Today: Jun 17, 2024

Connecticut students come together to demand say on tuition cost

The CCAG held a student summit on higher education this past weekend at CCSU.

Josh FalconeGeneral Assignment Reporter

Over the weekend a “Student Empowerment Summit on High Education” summit was held on the campus of Central Connecticut State University. The event was open to all higher education students and faculty from the state’s colleges and universities.

R. Sam Chaney field canvass director of the Connecticut Citizen Action Group in Hartford said there were many goals of the summit with the hope of addressing tuition increase being one of the biggest ones.

“The whole goal of the summit is to provide students a perspective on students’ struggles regarding tuition, gender issues, and other issues that happen on campus,” Chaney said. “And get a perspective on how these things are happening nationwide, and here in Connecticut.”

The summit consisted of workshops, discussions, and nationally recognized speakers, that were based on student power and how students can work for change, Chaney said.

“The workshops and discussions are kind of designed to give students a lot of background on these student struggles,” he said. “More importantly lots of ideas and practical organizing tools, so they can really build power within themselves and organize themselves to speak out, and speak out loudly and effectively for change.”

The speakers who spoke at the summit included Angus Johnston, a historian of student activism and student government as well as the founder of the website studentactivism.net, and a professor at the City University of New York. Sophia Zaman, who is the president of the United States Students Association, was also a guest speaker.

Chaney said the summit also had environmentalists and a wide range of student activists all coming together to share their experiences or “toolboxes” on how to make changes on the area universities.

“Our main focus right now is obviously tuition,” Chaney said, “because that affects everybody and it doesn’t just happen by accident. It happens because conscience decisions are made by the state legislature to continue to de-fund our higher education priorities and when I say de-fund, I mean de-fund through real investment.”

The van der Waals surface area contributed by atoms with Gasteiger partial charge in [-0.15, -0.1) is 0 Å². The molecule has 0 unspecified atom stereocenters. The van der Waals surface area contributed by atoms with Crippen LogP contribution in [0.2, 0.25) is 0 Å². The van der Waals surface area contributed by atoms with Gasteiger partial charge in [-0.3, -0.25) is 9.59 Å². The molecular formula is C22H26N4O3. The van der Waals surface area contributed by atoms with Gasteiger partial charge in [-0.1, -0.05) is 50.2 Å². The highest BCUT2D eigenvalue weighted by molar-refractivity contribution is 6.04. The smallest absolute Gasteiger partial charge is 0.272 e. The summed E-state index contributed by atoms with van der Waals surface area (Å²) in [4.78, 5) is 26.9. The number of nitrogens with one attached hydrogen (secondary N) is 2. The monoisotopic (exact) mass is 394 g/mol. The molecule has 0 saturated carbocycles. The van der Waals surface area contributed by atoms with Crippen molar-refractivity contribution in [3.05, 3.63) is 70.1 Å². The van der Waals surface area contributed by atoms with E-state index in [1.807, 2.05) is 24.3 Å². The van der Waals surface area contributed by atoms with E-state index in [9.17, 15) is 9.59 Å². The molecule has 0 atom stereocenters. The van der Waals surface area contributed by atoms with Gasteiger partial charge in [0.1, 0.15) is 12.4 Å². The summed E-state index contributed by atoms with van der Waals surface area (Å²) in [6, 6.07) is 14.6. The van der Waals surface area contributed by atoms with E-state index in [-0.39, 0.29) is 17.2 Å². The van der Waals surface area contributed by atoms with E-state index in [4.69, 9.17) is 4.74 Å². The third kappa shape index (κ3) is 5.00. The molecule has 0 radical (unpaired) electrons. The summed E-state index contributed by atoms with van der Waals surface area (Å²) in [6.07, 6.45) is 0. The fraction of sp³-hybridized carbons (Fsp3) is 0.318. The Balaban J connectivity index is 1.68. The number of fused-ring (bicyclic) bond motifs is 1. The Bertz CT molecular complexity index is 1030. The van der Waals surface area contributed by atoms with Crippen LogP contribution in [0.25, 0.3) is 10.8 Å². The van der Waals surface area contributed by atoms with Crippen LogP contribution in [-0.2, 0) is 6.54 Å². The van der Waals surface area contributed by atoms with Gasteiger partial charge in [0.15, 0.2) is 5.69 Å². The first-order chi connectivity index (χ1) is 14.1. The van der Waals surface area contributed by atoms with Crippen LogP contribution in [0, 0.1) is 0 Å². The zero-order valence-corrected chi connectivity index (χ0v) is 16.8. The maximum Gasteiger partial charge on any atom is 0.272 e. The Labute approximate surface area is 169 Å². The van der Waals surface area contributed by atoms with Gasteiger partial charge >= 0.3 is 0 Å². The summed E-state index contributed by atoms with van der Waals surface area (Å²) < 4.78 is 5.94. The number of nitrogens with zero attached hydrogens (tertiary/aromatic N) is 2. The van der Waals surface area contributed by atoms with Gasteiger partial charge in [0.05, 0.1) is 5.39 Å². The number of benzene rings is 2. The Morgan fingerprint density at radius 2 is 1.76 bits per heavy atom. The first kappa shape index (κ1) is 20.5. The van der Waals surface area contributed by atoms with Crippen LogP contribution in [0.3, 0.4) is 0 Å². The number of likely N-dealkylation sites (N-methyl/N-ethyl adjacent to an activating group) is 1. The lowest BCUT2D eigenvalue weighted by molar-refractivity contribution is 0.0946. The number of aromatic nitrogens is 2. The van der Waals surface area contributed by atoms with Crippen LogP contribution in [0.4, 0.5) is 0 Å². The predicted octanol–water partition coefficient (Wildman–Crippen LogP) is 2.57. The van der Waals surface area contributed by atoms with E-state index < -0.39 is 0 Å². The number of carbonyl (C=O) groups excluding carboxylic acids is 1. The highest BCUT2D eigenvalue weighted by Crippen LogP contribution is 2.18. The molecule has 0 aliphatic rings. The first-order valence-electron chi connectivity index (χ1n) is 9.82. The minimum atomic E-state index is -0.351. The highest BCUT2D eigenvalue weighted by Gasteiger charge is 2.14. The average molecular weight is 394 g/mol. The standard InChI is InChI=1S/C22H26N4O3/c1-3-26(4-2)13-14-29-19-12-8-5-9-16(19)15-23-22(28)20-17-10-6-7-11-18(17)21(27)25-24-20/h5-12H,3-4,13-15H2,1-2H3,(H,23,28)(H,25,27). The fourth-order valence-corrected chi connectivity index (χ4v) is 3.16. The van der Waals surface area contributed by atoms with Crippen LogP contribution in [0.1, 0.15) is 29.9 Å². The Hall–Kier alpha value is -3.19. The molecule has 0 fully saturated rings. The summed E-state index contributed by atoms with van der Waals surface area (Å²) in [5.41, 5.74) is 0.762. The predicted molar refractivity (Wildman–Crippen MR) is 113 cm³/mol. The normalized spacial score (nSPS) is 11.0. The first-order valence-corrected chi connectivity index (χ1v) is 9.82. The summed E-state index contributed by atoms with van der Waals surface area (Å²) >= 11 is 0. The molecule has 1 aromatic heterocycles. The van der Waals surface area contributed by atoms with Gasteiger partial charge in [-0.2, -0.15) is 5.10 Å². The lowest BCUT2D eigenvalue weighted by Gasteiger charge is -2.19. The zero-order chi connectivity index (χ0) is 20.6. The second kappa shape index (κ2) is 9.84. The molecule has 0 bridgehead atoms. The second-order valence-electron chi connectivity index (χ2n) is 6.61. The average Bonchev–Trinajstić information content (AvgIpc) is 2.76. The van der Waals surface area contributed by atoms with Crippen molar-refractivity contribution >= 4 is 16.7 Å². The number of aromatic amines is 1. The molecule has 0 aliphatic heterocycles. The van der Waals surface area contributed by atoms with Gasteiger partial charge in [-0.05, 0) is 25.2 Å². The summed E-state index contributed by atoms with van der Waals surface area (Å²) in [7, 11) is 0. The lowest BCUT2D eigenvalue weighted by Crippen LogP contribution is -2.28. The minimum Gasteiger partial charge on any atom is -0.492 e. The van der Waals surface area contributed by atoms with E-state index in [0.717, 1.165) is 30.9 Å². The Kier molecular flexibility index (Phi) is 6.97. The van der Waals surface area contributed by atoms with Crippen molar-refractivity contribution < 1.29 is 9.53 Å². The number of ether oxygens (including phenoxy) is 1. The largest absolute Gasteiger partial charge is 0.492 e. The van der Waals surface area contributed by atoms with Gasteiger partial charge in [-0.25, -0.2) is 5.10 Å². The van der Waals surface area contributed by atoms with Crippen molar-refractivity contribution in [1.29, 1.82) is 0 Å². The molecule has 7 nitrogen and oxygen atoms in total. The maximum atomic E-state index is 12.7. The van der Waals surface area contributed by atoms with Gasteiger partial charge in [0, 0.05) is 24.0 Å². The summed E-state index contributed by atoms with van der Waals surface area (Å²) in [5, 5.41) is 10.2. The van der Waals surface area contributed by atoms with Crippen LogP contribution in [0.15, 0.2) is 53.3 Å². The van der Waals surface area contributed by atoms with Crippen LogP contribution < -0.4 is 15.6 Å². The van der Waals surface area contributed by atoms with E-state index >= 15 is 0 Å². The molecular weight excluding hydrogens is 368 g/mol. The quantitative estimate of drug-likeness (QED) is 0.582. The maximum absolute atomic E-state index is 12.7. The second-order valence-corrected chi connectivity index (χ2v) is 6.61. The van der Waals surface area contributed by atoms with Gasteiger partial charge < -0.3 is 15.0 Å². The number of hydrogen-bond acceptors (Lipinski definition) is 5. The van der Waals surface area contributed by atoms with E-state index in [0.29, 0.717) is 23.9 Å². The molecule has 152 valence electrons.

The CCAG held a student summit on higher education this past weekend at CCSU.
The CCAG held a student summit on higher education this past weekend at CCSU.

Chaney said he hopes the state’s students come to the realization that they can make a difference with their presence and voice.

“We really want students to know that it is totally profitable and not uncommon for them to come together and really stand up against these issues, it is just a matter of organizing themselves and getting that done.”

Noah Vertefeuille was another organizer of the summit and he said the involvement of Connecticut students and faculty is important.

“With this summit, we want to get students really involved in higher education and in the government,” Vertefeuille said, “and really have their voices be heard at the Capitol.”

Vertefeuille, a UConn student, said the issues being presented at the summit have been important to him since he started his college career at Quinebaug Valley Community College in Danielson and he witnessed where the cuts hit the most.

“We had this place called the learning center there,” he said. “And the learning center at Quinebaug was basically where the tutors were and where students who had difficulty learning the work could go. Over the years the tutors got cut and all full-time tutors were cut by my third year there, and all tutors were on a volunteer basis.”

Vertefeuille said that many students attend community colleges because they are unable to get accepted to four-year schools or they work too many jobs and are struggling. For them, when essential parts of the education system begin to be cut, such as tutors, that is a red flag.

“I really think things need to be done so that students are represented in the Capitol because one of the things is, they are getting represented by people who haven’t been to school in 20, or 30 years,” he said, “so they are not in touch with what is happening right now.”

Vertefeuille said that students need a fresh face in the Capitol to explain what is going on.

“To be a concise opinion from students,” he said, “saying we all believe this, we’ve all talked about this, this is what we think needs to happen.”

The inspiration behind getting the summit organized over the past year was the student protests in Montreal, Chaney said, where students organized in the streets to protest tuition increases and won.

“With over 100,000 students in our state university system and community college system, I see no reason why that many students can’t get a similar response to the same kind of issues here in Connecticut,” Chaney said.

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